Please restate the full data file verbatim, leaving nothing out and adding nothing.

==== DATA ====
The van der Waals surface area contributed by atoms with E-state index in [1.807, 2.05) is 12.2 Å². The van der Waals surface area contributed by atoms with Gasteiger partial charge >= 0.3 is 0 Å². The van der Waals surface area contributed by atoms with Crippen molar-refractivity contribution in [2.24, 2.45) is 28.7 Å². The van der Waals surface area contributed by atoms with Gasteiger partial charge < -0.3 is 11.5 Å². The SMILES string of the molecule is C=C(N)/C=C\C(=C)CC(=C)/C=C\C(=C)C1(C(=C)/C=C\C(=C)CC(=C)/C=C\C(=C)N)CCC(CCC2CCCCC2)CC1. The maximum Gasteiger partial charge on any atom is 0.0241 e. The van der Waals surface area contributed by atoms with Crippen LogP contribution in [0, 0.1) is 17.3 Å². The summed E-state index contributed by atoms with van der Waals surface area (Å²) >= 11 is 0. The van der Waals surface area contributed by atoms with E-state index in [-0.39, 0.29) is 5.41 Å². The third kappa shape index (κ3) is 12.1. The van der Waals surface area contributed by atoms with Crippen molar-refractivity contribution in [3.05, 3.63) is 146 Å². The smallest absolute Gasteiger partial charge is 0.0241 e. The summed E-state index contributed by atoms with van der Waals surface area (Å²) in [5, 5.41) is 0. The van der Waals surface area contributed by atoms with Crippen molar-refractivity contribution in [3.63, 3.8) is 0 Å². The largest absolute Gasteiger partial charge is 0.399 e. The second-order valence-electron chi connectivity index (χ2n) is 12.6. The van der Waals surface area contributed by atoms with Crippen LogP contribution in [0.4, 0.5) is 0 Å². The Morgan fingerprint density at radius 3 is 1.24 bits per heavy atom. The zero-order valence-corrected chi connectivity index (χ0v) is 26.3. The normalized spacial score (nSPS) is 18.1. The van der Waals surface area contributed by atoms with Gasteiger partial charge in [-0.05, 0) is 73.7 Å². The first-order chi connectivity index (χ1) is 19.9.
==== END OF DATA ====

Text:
The van der Waals surface area contributed by atoms with E-state index in [1.807, 2.05) is 12.2 Å². The van der Waals surface area contributed by atoms with Gasteiger partial charge >= 0.3 is 0 Å². The van der Waals surface area contributed by atoms with Crippen molar-refractivity contribution in [2.24, 2.45) is 28.7 Å². The van der Waals surface area contributed by atoms with Gasteiger partial charge < -0.3 is 11.5 Å². The SMILES string of the molecule is C=C(N)/C=C\C(=C)CC(=C)/C=C\C(=C)C1(C(=C)/C=C\C(=C)CC(=C)/C=C\C(=C)N)CCC(CCC2CCCCC2)CC1. The maximum Gasteiger partial charge on any atom is 0.0241 e. The van der Waals surface area contributed by atoms with Crippen LogP contribution in [0, 0.1) is 17.3 Å². The summed E-state index contributed by atoms with van der Waals surface area (Å²) >= 11 is 0. The van der Waals surface area contributed by atoms with E-state index in [-0.39, 0.29) is 5.41 Å². The third kappa shape index (κ3) is 12.1. The van der Waals surface area contributed by atoms with Crippen molar-refractivity contribution in [3.05, 3.63) is 146 Å². The smallest absolute Gasteiger partial charge is 0.0241 e. The summed E-state index contributed by atoms with van der Waals surface area (Å²) in [5, 5.41) is 0. The van der Waals surface area contributed by atoms with Crippen molar-refractivity contribution in [3.63, 3.8) is 0 Å². The largest absolute Gasteiger partial charge is 0.399 e. The second-order valence-electron chi connectivity index (χ2n) is 12.6. The van der Waals surface area contributed by atoms with Crippen LogP contribution in [0.4, 0.5) is 0 Å². The Morgan fingerprint density at radius 3 is 1.24 bits per heavy atom. The zero-order valence-corrected chi connectivity index (χ0v) is 26.3. The normalized spacial score (nSPS) is 18.1. The van der Waals surface area contributed by atoms with Gasteiger partial charge in [-0.05, 0) is 73.7 Å². The first-order chi connectivity index (χ1) is 19.9.